Cake, candles, friends, family, and the feeling whe you're forced to confront the fleeting passage of time—it was on his birthday during a global pandemic when acclaimed Director-Producer Mehdi Darlis was given the gift to reflect on the present.
On April 27, 2020, Brett Kincaid, founder of MATTE, sent Darlis an article from The Economist called "The coronavirus cruise: on board the Diamond Princess” which details the appalling episodes that took place on board a cruise-liner when an outbreak of Covid-19 overwhelmed the ship’s passengers and crew. This story lit the fire under MATTE Films that sparked Hell of a Cruise, Peacock’s first original documentary created in partnership with Oscar-winning director Nick Quested and production house, Goldcrest Films.
It posed an interesting challenge: to create a film about a historic event when you’re still living in the height of it. The first worldwide lockdown of its kind forced the Hell of a Cruise team to produce under unforeseen circumstances. And the unprecedented times called for unprecedented methods.
Work days became all-nighters and any informal interviews became exposure risks.
Short flights became long drives so exhausting that one almost ended in a car accident, according to Darlis at the film’s premiere at the Metrograph in New York City. Darlis recounted the 14-hour drive down to Tennessee with a look of disdain, but ended his anecdote on a positive note, “It was all worth it in the end.”
The difficulties and dangers that came with travel meant the Hell of a Cruise team had to think beyond the traditional ways of conducting interviews and shoots when producing the film. One creative solution they found reliable was remote directing, hiring local talents and collaborating from afar. This way, the New York-based filmmakers were able to shoot around the world–from Canada to Australia to Japan–at a time when protesters and activists took to the streets of home.
“What's interesting about passengers' footage is that they generally shoot their experiences in the way that you shoot your holiday snaps”
—Nick Quested, Director
As phone footage of police brutality and BLM protests flooded our Facebook feeds, the Hell of a Cruise team was combing through content from passengers’ devices. Real, raw, and from the perspective of someone living in the moment, this content proved just as, if not more powerful, than what any professional could have captured.
“What's interesting about passengers' footage is that they generally shoot their experiences in the way that you shoot your holiday snaps,” director Nick Quested said in an interview with USA Today. “You could see someone dying (on) the road, but you don't feel the grief until you see the person who's experienced that loss next to them crying. That's what drives your empathy and sympathy there.”
“They always say that history will teach you nothing…if you don’t read it. If you read it and here you are… laying out this history. It’s up to everyone to decide if there’s something to be learned here. ”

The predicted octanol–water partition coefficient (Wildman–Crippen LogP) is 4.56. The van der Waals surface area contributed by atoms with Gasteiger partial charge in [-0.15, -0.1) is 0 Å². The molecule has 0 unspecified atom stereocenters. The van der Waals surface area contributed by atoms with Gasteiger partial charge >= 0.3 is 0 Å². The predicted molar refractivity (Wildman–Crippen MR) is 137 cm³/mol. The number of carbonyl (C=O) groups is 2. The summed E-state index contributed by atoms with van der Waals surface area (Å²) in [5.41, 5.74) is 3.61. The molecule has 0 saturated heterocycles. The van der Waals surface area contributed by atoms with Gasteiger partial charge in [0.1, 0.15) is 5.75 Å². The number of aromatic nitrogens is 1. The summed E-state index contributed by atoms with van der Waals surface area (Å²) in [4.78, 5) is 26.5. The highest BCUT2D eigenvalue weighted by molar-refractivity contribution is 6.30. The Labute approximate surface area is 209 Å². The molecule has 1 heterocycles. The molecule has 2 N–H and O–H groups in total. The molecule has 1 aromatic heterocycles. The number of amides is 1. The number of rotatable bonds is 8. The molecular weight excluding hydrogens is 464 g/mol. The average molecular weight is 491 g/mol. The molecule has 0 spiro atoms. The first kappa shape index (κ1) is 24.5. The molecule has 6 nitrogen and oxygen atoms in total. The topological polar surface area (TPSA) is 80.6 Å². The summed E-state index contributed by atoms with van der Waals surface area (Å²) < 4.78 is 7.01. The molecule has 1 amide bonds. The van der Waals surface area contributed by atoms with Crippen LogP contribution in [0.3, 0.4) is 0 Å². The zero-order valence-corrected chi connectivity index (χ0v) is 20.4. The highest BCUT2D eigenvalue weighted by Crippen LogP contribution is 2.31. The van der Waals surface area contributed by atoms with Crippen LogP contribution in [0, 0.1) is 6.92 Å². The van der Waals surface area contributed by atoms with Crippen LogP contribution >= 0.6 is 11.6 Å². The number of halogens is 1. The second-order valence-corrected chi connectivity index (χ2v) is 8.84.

—Charles Latibeaudiere, TMZ Live Producer
“(We talked) about wanting to make a film that made a difference, that told a story, that made an impact...I do feel very grateful and proud to see how it all came together.”
—Spencer Fehrenbacher, Consulting Producer from Peacock
Hell of a Cruise uses a strategic combination of personal and professional footage, and interviews with passengers and crew. Together, they paint a picture of the Diamond Princess that not only details what happened on board, but asks the viewer to reflect on how we as a society are handling the ongoing Covid crisis.
The intention was to create a documentary that has an effect on the way we think–and Hell of a Cruise was successful in doing so, according to TMZ Live producer Charles Latibeaudiere in an interview with director Nick Quested. “They always say that history will teach you nothing…if you don’t read it,” Latibeaudiere said. “If you do read it, and here you are… laying out this history. It’s up to everyone to decide if there’s something to be learned here.”
But there were more lessons learned than met the eye at the time of production. More than a documentary about the Diamond Princess, Hell of a Cruise is an artifact of the art of filmmaking in 2020. It is a period piece that tells a larger story about its creators and the insatiable appetite of the artist. It is a reflection of the tenacity and adaptability of the MATTE team.
While most creative agencies had to shut down in the early stages of the 2020 global lockdown, MATTE seized the opportunity to pivot into the development of scripted and unscripted projects. Co-founders Brett Kincaid, Max Pollock, and Matthew Rowean expanded MATTE into MATTE Films, launching an original film and content studio with Mehdi Darlis as Head of Original Content.
Hell of a Cruise was developed from April to December in 2020, pre-sold to Peacock in January 2021, and premiered on the platform in September 2022. It marks the first fully-developed project under the MATTE Films banner, and serves as an incredible reminder that even when the world stops, creativity flows. No matter the trials and tribulations, an artist will never let a worthy story go untold.